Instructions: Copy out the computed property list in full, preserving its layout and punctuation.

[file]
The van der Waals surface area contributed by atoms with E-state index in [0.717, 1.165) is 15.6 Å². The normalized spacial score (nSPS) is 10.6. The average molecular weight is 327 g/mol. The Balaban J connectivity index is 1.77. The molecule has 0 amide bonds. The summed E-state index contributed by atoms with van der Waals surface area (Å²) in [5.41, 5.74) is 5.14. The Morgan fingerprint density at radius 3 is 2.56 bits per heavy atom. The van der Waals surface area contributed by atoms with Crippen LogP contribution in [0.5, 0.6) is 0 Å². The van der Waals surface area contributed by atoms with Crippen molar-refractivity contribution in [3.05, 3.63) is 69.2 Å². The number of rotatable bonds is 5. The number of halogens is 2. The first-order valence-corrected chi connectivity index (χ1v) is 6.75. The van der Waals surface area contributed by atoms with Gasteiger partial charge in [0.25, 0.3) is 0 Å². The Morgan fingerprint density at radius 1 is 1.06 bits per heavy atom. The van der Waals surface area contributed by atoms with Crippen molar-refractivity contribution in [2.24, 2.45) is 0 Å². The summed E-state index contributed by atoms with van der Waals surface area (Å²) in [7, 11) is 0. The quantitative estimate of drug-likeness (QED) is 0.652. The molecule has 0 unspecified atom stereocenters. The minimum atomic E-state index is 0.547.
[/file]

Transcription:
The van der Waals surface area contributed by atoms with E-state index in [0.717, 1.165) is 15.6 Å². The normalized spacial score (nSPS) is 10.6. The average molecular weight is 327 g/mol. The Balaban J connectivity index is 1.77. The molecule has 0 amide bonds. The summed E-state index contributed by atoms with van der Waals surface area (Å²) in [5.41, 5.74) is 5.14. The Morgan fingerprint density at radius 3 is 2.56 bits per heavy atom. The van der Waals surface area contributed by atoms with Crippen LogP contribution in [0.5, 0.6) is 0 Å². The van der Waals surface area contributed by atoms with Crippen molar-refractivity contribution in [3.05, 3.63) is 69.2 Å². The number of rotatable bonds is 5. The number of halogens is 2. The first-order valence-corrected chi connectivity index (χ1v) is 6.75. The van der Waals surface area contributed by atoms with Gasteiger partial charge in [0.25, 0.3) is 0 Å². The Morgan fingerprint density at radius 1 is 1.06 bits per heavy atom. The van der Waals surface area contributed by atoms with Crippen molar-refractivity contribution in [2.24, 2.45) is 0 Å². The summed E-state index contributed by atoms with van der Waals surface area (Å²) in [7, 11) is 0. The quantitative estimate of drug-likeness (QED) is 0.652. The molecule has 0 unspecified atom stereocenters. The minimum atomic E-state index is 0.547.